We view photographs of ourselves from the present, while they are from the past we are responding to them in our current life. We do draw upon our memories but within our contemporary life, carrying, selecting, and re-working previous viewings and according to current concerns and expectations of the future (see Table 2). So, we move in consciousness and reflection, in memory, between time perspectives; even if one interpretation is more dominant in focus it interweaves with one or more others (to form various kinds of narrative trajectory [see ROBERTS, 2011]). To give "relevant" details of my current personal experience (mid 2010) which may well have considerable influence on how I now "read" the two school photographs, and an account of my life and memories since, in relation to the school photographs (e.g., how I have perceived them in the intervening period), would be an extremely exhaustive, complex reflexive task to perform. Our experiences and reflections are ongoing in life; our life conceptions (e.g. of self) are not necessarily consistent, coherent, or considered in depth at given points, and change over time. But at least some provisional account is possible; we do try to make sense of our lives, between "then" and "now", on a regular, even daily, basis to ourselves and others, with varying insight and evaluation. It seems in the last five years I have been going through a defining period, a shift in time perspective and self comparable to my life between six to eight years old. To put it rather differently, it appears that my current concerns (academic and non-academic) seem to echo the personal developments that were taking place then. I am again exploring sensual and intellectual abilities (in academic and non-academic life) and their connections—which has some comparison with the initial experiences and developments as a child (in sensual awareness, consciousness and self, and outlook on the social world). It is also possible I am shifting in main time perspective with emphasis gaining on Present-past, while Past-present is still in ascendant. Below I outline a number of autobiographical dimensions to my contemporary experience that appear to connect to my earlier personal development and stimulated by my understanding of the two school photographs and my surrounding memories. [32]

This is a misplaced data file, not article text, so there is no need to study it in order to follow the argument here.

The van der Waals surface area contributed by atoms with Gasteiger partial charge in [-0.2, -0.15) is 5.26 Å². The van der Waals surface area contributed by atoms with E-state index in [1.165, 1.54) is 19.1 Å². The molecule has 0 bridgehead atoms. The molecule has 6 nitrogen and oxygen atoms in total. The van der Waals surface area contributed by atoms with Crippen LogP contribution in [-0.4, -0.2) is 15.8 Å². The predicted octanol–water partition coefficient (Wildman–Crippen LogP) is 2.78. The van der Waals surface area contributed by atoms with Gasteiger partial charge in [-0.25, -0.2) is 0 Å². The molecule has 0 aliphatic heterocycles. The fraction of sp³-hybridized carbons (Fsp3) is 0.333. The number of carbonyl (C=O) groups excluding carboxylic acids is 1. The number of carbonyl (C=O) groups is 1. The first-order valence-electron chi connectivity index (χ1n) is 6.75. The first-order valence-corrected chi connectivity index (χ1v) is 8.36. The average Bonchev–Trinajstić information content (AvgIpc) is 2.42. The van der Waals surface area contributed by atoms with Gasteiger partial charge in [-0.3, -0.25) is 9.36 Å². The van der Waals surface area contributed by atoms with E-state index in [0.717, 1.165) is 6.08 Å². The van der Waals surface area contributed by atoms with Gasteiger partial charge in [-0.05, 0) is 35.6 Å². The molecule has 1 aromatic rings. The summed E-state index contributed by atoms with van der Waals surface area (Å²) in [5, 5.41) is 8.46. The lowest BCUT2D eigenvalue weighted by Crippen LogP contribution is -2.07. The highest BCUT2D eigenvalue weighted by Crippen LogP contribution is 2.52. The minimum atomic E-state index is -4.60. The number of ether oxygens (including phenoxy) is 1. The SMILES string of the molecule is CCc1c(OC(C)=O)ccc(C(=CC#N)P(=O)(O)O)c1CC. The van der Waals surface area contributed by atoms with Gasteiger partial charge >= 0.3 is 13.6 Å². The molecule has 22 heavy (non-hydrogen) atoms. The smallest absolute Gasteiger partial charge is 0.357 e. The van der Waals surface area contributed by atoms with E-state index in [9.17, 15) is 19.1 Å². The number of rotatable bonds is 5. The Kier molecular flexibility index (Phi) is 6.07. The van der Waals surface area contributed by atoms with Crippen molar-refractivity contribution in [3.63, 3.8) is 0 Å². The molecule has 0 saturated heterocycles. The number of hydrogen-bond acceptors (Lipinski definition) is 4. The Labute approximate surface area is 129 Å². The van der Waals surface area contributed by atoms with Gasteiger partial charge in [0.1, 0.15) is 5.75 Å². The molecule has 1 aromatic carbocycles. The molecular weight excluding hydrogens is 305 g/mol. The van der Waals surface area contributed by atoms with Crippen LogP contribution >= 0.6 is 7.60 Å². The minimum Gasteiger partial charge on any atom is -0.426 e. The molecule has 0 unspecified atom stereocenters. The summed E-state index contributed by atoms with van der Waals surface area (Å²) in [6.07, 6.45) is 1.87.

6.1 "Turns"